1. You can build a lot with it
It’s quicker than: a) using a normal CMS like WordPress or Joomla b) using a hardcore web development framework like Ruby on Rails c) timothy forbid, writing html code from scratch It takes longer to get working out of the box, because there’s more flexibility, more components to set up, but it gives you greater flexibility to build brochure sites, e-commerce sites, forums, social networks, all sorts.
2. There is a large community of maintainers
There is a passionate community of developers looking after Drupal and taking a lot of pride in doing it. This gives it lots of sway on the web, where most technologists hang out. I don’t know why Drupal in particular has this, perhaps because it makes it relatively easy to make sophisticated websites and you don’t need a traditional computer science background to do so.
3. Snowball Effect
When the White House, Economist and MTV Europe all began using Drupal to power their large websites a couple of years ago, It was great news for a firm like ours. Instantly we could reassure prospective clients that the platform we kept going on about – that most had never heard of – was a tried and tested piece of technology used by some leading brands. This has led to it’s adoption at Cap Gemini and many other large consulting firms, which has furthered the effect.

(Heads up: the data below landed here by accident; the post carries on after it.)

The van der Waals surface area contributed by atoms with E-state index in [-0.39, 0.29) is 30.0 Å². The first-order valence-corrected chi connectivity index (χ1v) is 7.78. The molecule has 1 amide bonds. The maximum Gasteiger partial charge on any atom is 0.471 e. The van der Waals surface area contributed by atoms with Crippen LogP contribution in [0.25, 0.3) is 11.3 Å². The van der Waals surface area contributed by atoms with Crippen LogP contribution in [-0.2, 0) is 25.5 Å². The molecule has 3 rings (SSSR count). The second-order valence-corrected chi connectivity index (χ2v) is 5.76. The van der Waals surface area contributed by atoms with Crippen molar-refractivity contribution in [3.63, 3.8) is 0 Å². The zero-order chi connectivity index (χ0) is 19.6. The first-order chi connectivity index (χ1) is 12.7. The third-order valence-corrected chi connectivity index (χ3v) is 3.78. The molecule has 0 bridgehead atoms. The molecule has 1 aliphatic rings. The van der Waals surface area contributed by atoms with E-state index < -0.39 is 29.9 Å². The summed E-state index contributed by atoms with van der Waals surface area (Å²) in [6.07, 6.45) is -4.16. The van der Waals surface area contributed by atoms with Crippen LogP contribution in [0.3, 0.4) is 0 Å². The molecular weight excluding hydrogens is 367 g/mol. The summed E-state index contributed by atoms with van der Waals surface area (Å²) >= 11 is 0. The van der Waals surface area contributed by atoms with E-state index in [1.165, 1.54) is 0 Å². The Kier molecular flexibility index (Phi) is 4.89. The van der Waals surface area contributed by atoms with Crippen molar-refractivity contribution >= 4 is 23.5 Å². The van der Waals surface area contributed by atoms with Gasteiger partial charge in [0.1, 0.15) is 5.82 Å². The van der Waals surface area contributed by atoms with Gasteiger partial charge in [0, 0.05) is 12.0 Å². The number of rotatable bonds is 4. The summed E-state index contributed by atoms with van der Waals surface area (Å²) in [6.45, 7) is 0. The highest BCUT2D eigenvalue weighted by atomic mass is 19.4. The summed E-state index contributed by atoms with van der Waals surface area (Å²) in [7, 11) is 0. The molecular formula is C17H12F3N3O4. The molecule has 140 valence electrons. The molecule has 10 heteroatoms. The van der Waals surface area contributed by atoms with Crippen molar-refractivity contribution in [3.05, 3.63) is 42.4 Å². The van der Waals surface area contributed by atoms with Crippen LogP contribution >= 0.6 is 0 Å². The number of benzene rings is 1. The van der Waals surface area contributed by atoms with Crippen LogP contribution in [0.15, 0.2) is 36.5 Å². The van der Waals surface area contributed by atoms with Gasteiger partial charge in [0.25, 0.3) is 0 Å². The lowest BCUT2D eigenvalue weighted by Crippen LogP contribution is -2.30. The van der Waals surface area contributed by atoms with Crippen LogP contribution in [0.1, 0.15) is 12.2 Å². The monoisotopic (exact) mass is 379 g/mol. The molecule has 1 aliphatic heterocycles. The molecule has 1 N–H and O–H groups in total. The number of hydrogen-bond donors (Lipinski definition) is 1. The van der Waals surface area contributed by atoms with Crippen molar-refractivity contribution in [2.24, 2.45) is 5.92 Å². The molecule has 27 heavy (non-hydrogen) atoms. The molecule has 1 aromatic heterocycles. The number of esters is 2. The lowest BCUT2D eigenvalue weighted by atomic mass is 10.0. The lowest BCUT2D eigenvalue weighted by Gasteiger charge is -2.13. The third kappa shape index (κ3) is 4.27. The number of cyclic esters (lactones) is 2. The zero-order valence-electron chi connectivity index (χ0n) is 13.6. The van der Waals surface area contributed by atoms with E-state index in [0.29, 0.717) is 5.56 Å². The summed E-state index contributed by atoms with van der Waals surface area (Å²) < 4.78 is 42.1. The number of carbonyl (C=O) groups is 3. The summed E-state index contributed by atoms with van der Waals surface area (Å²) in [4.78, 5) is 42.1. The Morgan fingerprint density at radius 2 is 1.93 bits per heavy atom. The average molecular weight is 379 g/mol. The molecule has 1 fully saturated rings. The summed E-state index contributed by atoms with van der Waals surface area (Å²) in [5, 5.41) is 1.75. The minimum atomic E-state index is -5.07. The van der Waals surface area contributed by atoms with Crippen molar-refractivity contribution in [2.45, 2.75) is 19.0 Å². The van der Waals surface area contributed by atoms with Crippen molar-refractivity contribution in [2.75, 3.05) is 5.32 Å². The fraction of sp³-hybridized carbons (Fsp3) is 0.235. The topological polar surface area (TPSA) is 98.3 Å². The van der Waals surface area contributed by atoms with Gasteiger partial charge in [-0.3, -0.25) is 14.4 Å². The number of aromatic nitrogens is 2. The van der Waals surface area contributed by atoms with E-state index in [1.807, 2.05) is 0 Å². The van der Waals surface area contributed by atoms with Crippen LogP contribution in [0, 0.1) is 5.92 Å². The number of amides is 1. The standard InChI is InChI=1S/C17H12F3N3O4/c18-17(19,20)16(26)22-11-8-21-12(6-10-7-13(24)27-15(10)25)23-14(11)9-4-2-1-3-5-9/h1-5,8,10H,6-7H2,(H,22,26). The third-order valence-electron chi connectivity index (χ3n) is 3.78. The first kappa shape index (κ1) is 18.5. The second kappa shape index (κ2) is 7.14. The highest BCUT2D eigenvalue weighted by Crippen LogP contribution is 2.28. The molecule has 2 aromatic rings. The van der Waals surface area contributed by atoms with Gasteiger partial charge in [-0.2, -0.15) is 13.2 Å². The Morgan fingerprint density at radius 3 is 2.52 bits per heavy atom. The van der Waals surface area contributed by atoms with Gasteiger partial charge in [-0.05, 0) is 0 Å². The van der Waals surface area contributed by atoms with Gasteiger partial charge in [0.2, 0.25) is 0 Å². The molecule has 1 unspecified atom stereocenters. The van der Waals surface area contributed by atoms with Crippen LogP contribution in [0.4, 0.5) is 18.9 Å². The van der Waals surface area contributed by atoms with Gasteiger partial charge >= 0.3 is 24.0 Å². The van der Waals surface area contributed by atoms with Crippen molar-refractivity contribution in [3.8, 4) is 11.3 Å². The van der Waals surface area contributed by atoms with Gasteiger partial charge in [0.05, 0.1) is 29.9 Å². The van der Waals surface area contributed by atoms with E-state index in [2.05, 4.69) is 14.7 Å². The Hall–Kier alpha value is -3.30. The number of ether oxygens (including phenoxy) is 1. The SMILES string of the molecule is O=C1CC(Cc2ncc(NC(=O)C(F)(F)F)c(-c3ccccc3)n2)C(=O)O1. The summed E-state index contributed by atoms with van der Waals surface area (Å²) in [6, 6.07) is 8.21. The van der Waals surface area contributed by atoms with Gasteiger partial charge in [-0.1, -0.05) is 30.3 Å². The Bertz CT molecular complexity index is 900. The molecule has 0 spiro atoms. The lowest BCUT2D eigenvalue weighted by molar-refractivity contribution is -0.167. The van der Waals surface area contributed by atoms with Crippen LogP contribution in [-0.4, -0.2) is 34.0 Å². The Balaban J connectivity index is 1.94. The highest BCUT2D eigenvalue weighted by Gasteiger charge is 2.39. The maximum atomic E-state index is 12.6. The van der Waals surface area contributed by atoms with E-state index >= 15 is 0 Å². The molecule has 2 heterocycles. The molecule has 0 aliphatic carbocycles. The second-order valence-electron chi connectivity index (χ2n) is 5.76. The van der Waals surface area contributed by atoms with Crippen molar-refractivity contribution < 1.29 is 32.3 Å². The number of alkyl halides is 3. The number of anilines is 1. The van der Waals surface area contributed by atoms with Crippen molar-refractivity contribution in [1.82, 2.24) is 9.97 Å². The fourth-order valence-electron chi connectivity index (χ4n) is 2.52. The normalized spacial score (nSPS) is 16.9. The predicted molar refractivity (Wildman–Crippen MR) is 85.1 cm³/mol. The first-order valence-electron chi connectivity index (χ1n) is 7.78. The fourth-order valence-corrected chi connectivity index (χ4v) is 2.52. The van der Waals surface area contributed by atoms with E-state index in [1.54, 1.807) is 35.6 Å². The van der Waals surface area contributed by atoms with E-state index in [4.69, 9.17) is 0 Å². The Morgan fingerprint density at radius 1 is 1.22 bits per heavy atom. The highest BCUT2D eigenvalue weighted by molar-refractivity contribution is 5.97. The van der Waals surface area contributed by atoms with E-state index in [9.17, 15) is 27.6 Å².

- More secure implementation for scheduled tasks (cron.php).
- More secure password system.
- More secure log-in system.
- Modules can be updated via the web.
- Administrative links to edit existing page elements are now available on each web page, without having to go to an administration page first.
- Improved support for integration of WYSIWYG editors.
- Added more drag-and-drop for administrative tasks.
- Permissions now have the ability to handle more meta-data (permissions now have a description).
- User 1 created as part of the installation process.
- Added features to the default install profile (tagging on the Article content type).
- Setting up automated task runs (cron) can now be achieved via Drupal’s configuration alone, without having to install any scripts on the web server.
- Redesigned password strength validator to make it kinder and gentler, and clearer.
- Renamed “input formats” to “text formats”.
- Added support for default text formats to be assigned on a per-role basis.
- Moved text format permissions to the main permissions page
- Added “vertical tabs”, a reusable interface component that features automatic summaries and increases usability.
- Improved time zone support
- Removed per-user themes: Contributed modules with similar functionality are available.
- Added new “Shortcuts” module to allow user to create their own menu for the pages they visit the most.
- Added query builders for INSERT, UPDATE, DELETE, MERGE, and SELECT queries.
- Support for master/slave replication, transactions, multi-insert queries,delayed inserts, and other features.
- Added support for the SQLite database engine.
- Default to InnoDB engine, rather than MyISAM, on MySQL when available for greater scalability and data integrity.